Neither Nicholas nor Alexandra were able or willing to discern the real ills that plagued Russia, a massive, intense country, struggling to find a place in the 20th century. Unlike western Europe, Russia never truly experienced the Reformation or the Age of Enlightenment (which can be seen even in today's Russia).
The birth of the Tsarevitch Alexey further exacerbated the family dynamics. Alix, never a truly healthy woman, was physically and mentally worn out by five full term pregnancies. Russia's succession was semi-Salic which meant that the four grand duchesses followed all of the eligible males in the Imperial family. Thus, a direct male was imperative. Unfortunately, the one son was born a hemophiliac, a then fatal disease that Alix brought to the family. She was a carrier, as was her sister, Irene, and their mother who inherited the gene from her mother, Queen Victoria. Alix's brother, Friedrich Wilhelm, suffered from the disease, and died as the result of a fall from a window.
Thus, Alexey's childhood was fraught with the fear that a bruise might kill him. One can only imagine his mother's self-inflicted torture and pain knowing that she was responsible for her son's frailty. Alix drew further inward, unable to be the consort that Nicholas (and Russia) needed.
The four grand duchesses grew up in a largely confined atmosphere, with minimal connection with other family members, such a cousins. There was no real opportunity for a chrysalis-like emergence into adulthood.
The girls were socially inexperienced. When Olga and Tatiana made their first appearances at court balls, others noticed they were gauche and unable to make small talk. Their diary entries focused on the mundane: the weather, Alix's declining health, going to religious services.
Faith certainly played a role in the lives of these four young women. Alix reiterated over and over again that only God would save them. (As a devout Lutheran, I could have told Alix that a strong belief in God is important, but, equally important, one has to listen to what God says. Alix was unable to listen to anyone except perhaps Rasputin, who called himself a man of God. He wasn't.)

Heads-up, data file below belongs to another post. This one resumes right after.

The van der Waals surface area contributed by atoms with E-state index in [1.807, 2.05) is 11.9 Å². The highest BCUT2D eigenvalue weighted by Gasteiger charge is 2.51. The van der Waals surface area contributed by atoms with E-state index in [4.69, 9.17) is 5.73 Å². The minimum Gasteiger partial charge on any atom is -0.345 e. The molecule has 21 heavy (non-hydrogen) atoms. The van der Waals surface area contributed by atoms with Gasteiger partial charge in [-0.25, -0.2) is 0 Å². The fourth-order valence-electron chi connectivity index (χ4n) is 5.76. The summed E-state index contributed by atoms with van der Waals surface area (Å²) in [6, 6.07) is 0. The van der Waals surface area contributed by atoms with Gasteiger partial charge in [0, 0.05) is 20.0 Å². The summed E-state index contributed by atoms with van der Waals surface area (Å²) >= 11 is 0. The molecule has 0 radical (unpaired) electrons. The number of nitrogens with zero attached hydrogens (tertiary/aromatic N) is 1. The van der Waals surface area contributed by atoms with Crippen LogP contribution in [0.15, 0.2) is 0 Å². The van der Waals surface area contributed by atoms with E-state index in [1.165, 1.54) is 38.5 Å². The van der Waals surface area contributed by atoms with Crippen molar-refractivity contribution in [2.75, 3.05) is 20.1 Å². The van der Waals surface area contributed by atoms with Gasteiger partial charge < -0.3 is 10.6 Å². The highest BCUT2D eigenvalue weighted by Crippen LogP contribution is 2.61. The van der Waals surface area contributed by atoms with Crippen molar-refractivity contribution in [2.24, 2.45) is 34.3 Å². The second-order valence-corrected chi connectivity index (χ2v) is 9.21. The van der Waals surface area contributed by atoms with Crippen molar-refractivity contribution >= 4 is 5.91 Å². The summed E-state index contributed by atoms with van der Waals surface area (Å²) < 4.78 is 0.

The tears should have come this time, too. It is in the final chapter where The Romanov Sisters falls flat. The pathos, the pain and tragedy of their deaths, even the details of Maria's discomfiture by her family should have been included here, too. After all, this book is about Olga, Tatiana, Maria and Anastasia. The author (or anyone else) should never assume that everyone who reads this book will have already read The Last Days of the Romanovs.
For many, The Romanov Sisters may be a reader's first introduction to Nicholas and Alexandra and their family. For others, it is just one of many books that we will read in our lifetimes about the Romanovs.
Rappaport is an excellent story teller. Her writing style is fluid, never over arching. She captures the personalities of the main characters, giving OTMA voices largely ignored by others. I think a good editor should have provided a little massaging to have Helen introduce the girls earlier in the book.
The book has its high points, and it will be a good source for future Romanov historians. Largely due to the skimming of details in the final chapter, this book isn't Helen's breakthrough work. She is certainly capable of a breakthrough biography, but she needs to move beyond the tried, true and comfortable: Nicholas and Alexandra and their five children. How about a new biography of Ella or see what other treasures in the Russian archives that are crying out -- I hear them -- to be translated.
The Romanov Sisters is a good book that will provide a stepping stone to more material coming out of Russia. Surely, however, it is time to move on to writing biographies about other members of the dynasty.